Generosity to spare: Nonprofit helps families cope with large medical bills
Fargo - At a 20-week ultrasound, Adam and Mandi Kaldor found out their third child had spina bifida and Mandi had placenta previa.
“Between myself being in the hospital and Micah being in the hospital after he was born, we were down there six weeks,” Mandi Kaldor said. “We had travel expenses, between my husband and kids traveling back and forth. We obviously had medical bills. Plus I wasn’t working, so we went from two incomes to one.”
A major help for the Kaldor family was a grant from Spare Key, a Minnesota-based nonprofit that will pay one month’s rent or mortgage for families whose children are experiencing a medical crisis, regardless of income.
Spare Key recently surpassed the $20,000 mark for grants made in Cass and Clay counties, said Erich Mische, executive director, helping 23 local families.
The organization was founded in 1997 and since has helped about 2,300 families, granting more than $2.2 million.
It expanded into North Dakota just over a year ago, and now serves four states. It looks to serve an additional seven states by the end of 2015, said Mische, who was in Fargo last week to raise awareness – and funds – for the organization.
“Spare Key, getting that grant from them, was a really big blessing for us,” Kaldor said, noting her family didn’t qualify for other financial assistance programs. “It helped release some of the financial stress.”
The grant is paid directly to the mortgage company or property manager. Families can qualify for a one-month payment every 12 months.
Mische said this helps them stay “laser-focused” during recovery, or in terminal cases, allows families to spend more time with the child.
“I just think that sometimes when you’re going through a situation like that, it’s hard to accept help,” Kaldor said. “We may not think of our family as someone who needs help. We do fine financially. … It was nice we had Spare Key because it really did help.”
Medical emergencies can quickly derail a family’s finances. In addition to medical bills, there are often extra expenses like travel and meals, and a loss of income from time being taken off work.
“It can be huge. It depends on their insurance,” said Lori Eidenschink, a Sanford Children’s social worker.
She walks families through a medical crisis, including the physical services they may need after a hospital stay and the emotional challenges. She also tries to help connect families with programs to ease the financial burden.
Families with no insurance may be eligible for medical assistance. Children who are chronically ill may qualify for Social Security benefits. Sometimes county assistance is available, she said.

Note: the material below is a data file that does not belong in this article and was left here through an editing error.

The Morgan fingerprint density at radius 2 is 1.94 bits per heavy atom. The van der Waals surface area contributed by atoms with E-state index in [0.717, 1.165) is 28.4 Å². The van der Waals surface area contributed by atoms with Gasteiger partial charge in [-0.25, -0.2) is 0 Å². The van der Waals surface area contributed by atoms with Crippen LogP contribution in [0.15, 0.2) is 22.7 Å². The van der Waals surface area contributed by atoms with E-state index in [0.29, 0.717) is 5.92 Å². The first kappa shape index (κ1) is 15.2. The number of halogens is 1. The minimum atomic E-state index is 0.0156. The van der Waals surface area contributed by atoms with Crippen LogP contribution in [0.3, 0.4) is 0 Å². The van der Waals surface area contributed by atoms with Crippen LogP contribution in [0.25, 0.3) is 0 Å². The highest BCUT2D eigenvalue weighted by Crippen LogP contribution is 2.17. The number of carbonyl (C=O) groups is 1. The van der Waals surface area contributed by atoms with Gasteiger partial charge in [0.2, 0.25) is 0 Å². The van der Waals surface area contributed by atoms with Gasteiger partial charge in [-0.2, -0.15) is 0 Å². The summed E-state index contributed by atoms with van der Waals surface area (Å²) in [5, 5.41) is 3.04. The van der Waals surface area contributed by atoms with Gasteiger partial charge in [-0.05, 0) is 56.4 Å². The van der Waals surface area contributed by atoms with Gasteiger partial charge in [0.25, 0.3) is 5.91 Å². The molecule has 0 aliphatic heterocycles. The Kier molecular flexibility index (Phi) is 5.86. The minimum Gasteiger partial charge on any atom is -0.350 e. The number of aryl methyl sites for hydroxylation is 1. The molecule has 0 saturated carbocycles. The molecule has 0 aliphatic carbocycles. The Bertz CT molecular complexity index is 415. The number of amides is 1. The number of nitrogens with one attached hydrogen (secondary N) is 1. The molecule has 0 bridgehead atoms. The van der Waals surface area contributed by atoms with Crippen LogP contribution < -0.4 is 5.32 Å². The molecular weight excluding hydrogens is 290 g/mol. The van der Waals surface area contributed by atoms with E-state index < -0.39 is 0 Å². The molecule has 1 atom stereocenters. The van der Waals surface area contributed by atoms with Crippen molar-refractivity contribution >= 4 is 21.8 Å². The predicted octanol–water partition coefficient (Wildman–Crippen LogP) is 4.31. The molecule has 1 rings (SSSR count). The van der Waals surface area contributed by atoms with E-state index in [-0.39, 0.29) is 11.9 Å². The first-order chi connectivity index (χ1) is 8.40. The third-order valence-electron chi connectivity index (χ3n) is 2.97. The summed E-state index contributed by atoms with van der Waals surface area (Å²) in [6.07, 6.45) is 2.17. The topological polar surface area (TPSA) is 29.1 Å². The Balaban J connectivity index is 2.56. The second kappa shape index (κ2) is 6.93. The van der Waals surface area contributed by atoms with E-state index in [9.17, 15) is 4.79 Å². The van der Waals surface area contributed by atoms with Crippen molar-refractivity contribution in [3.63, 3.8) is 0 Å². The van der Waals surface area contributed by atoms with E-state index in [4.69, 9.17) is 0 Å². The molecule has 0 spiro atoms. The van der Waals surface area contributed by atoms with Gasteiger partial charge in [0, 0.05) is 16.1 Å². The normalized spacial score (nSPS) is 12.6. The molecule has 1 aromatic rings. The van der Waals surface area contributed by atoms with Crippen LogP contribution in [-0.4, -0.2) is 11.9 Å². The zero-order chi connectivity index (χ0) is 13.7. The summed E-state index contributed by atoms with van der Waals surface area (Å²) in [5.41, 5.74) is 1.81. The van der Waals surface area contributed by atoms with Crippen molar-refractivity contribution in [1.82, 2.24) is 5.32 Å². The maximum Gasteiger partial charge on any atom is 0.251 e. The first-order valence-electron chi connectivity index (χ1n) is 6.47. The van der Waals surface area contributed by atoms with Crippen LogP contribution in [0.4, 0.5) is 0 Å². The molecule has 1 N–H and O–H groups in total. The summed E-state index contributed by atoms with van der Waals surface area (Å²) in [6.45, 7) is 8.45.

For young oncology patients, the National Children’s Cancer Society offers income-based financial assistance, Eidenschink said.
“But honestly what you typically see, if you have a two-parent family, one parent has to go back to work, maintain some normalcy,” she said. “Two parents who are working and have insurance, you’re in a situation where there’s not a lot of options for you.”
If a benefit is planned for a family facing hardship because of serious medical condition, they can apply to Lend A Hand for matching funds, said Jeana Peinovich, program director. Lend A Hand, administered by Dakota Medical Foundation, helps about 50 families a year in Cass and Clay counties, matching up to $5,000 she said.
Ronald McDonald House Charities provides lodging for families whose children are in the hospital, for a $15 suggested donation per night. Community members make donations to the hospital to be used for gift cards or meal tickets, Eidenschink said.
Lisa Durensky said Spare Key was the only program her family could apply for after her son Christopher’s medical issues, though they did receive donations from Bell State Bank and Trust and the Knights of Columbus.
Christopher, now 4½ months, had seizures after he was born due to a blood clot in his brain. He developed hydrocephalus, and a shunt to drain his skull became infected twice. He spent 107 days at Children’s Hospital in Minneapolis.
“If you’re completely unprepared, it would be devastating,” Lisa Durensky said.
Brandyn Ehlis of Fargo said the Spare Key grant his family received after newborn son John developed pulmonary hypertension provided emotional support and mental relief more than anything.
“Even just having one month’s mortgage, it’s just one less thing you have to worry about when you have something like that going on,” Ehlis said.